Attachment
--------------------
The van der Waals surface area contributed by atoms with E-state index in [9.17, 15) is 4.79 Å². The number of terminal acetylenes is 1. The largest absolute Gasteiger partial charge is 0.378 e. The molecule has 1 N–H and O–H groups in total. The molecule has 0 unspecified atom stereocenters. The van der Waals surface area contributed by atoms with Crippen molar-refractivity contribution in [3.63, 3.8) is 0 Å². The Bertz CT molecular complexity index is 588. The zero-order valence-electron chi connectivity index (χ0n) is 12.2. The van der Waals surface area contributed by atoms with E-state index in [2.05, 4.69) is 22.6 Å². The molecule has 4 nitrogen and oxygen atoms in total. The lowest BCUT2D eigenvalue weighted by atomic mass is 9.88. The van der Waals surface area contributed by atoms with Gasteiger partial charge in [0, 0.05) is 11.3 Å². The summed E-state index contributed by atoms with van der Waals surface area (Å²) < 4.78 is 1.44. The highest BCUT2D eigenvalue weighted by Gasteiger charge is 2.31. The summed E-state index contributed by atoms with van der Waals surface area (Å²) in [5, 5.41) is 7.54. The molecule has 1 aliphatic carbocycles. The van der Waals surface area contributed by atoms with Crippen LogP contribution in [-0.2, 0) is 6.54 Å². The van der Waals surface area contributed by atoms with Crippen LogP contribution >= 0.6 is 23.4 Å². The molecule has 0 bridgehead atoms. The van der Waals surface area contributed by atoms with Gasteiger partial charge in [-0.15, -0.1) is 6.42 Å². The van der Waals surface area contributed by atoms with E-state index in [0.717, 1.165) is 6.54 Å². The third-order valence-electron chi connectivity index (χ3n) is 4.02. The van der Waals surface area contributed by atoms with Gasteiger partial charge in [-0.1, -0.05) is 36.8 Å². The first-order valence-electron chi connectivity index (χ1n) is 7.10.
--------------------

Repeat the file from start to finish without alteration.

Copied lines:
The van der Waals surface area contributed by atoms with E-state index in [9.17, 15) is 4.79 Å². The number of terminal acetylenes is 1. The largest absolute Gasteiger partial charge is 0.378 e. The molecule has 1 N–H and O–H groups in total. The molecule has 0 unspecified atom stereocenters. The van der Waals surface area contributed by atoms with Crippen molar-refractivity contribution in [3.63, 3.8) is 0 Å². The Bertz CT molecular complexity index is 588. The zero-order valence-electron chi connectivity index (χ0n) is 12.2. The van der Waals surface area contributed by atoms with E-state index in [2.05, 4.69) is 22.6 Å². The molecule has 4 nitrogen and oxygen atoms in total. The lowest BCUT2D eigenvalue weighted by atomic mass is 9.88. The van der Waals surface area contributed by atoms with Gasteiger partial charge in [0, 0.05) is 11.3 Å². The summed E-state index contributed by atoms with van der Waals surface area (Å²) < 4.78 is 1.44. The highest BCUT2D eigenvalue weighted by Gasteiger charge is 2.31. The summed E-state index contributed by atoms with van der Waals surface area (Å²) in [5, 5.41) is 7.54. The molecule has 1 aliphatic carbocycles. The van der Waals surface area contributed by atoms with Crippen LogP contribution in [-0.2, 0) is 6.54 Å². The van der Waals surface area contributed by atoms with Crippen LogP contribution >= 0.6 is 23.4 Å². The molecule has 0 bridgehead atoms. The van der Waals surface area contributed by atoms with Gasteiger partial charge in [-0.15, -0.1) is 6.42 Å². The van der Waals surface area contributed by atoms with E-state index in [0.717, 1.165) is 6.54 Å². The third-order valence-electron chi connectivity index (χ3n) is 4.02. The van der Waals surface area contributed by atoms with Gasteiger partial charge in [-0.1, -0.05) is 36.8 Å². The first-order valence-electron chi connectivity index (χ1n) is 7.10.